To ratify the Cluster Munitions Convention, the government is preparing legislation that, among other things, will specify penalties for the commission of acts prohibited by the Convention. Although I cannot disclose the specific recommendations that have been agreed by the Department of Foreign Affairs and International Trade and the Department of National Defence, it is my considered judgment that if the legislation as recommended is adopted, some of the activities that would be permitted during combined operations with non-party states would be inconsistent in the extreme with the object and purpose of the Convention. In some instances, Canada would be deliberately and significantly aiding and abetting the use of cluster munitions.

If these recommendations are passed into Canadian law, I believe that Canada will be isolated among the 109 signatories for its unacceptably broad interpretation of what is permitted under the Convention. Should Canadian Forces personnel undertake the activities in question, they would be vulnerable to prosecution in other jurisdictions and by the International Criminal Court. Most disturbingly, Canada could be complicit, if not responsible, for more civilian deaths from the use of this indiscriminate and inhumane weapon.

Threat on another front

Numerous members of the Convention on Certain Conventional Weapons, including the U.S., Russia, China, India, Pakistan, and Brazil have expressed no interest in becoming party to the Convention on Cluster Munitions. The CCW established a Group of Governmental Experts that has been negotiating a separate instrument on cluster munitions for almost four years, but with no agreement to date. As the CCW operates on the basis of consensus decision-making, any one state can, and often does, prevent agreement on substantive measures.

Unlike the Convention on Cluster Munitions, the latest Chair’s draft text under consideration in the CCW contains:

i)        a complete ban only of cluster munitions produced before 1980;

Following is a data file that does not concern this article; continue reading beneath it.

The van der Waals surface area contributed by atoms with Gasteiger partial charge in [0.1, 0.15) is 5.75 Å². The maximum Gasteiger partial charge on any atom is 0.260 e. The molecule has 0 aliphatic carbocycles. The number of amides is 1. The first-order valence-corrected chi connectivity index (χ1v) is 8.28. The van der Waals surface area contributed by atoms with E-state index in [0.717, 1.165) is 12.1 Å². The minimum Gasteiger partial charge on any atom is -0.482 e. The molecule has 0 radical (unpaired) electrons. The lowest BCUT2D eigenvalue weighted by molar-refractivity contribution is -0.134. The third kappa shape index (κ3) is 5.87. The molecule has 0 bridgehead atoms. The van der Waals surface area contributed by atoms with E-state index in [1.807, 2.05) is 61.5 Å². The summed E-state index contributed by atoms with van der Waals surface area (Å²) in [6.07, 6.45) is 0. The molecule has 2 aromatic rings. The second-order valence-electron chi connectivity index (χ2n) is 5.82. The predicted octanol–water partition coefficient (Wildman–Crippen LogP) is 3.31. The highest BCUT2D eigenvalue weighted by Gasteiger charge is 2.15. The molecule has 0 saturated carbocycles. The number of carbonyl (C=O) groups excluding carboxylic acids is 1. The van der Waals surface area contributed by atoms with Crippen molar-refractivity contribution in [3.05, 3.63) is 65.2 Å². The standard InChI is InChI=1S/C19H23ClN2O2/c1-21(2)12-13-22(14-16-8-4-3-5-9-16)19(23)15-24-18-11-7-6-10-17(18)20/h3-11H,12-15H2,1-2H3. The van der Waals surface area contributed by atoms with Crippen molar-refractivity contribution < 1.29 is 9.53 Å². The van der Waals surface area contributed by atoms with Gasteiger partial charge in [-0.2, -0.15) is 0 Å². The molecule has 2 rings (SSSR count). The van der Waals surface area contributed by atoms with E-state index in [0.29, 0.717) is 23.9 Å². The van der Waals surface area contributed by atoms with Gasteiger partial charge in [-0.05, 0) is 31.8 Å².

ii)    no required technical measures to ensure greater accuracy of such weapons, beyond a general statement that states should strive for greater accuracy;
iii)    only one fail-safe feature to ensure greater reliability (that has proven inadequate to date);
iv)    no limitation on the number or weight of submunitions; v)    no deadline for stockpile destruction;
vi)        no definition of a cluster munition victim;
vii)     a deferral period of up to 12 years, during which any cluster munition produced after 1980 can be used.

If widely adopted, this text could lead to the fragmentation of international humanitarian law and possibly undermine the Convention on Cluster Munitions. Moreover, it will be of negligible humanitarian benefit.

It seems, then, that the Convention on Cluster Munitions is under some threat, from within and without. People of conscience must do everything possible to ensure that States Parties and countries such as Canada, which aspire to become a state party to the Convention, reflect their very real international legal obligations in their national laws, policies, and actions. They must also ensure that lesser international instruments such as the draft text under negotiation in the CCW do not weaken the high standards achieved in the Convention on Cluster Munitions. The innocent victims of war deserve nothing less.


1. More information on cluster munitions can be found in the Autumn 2007 Ploughshares Monitor.

2. Further information about this event and cluster munitions can be found on the Group of 78 website.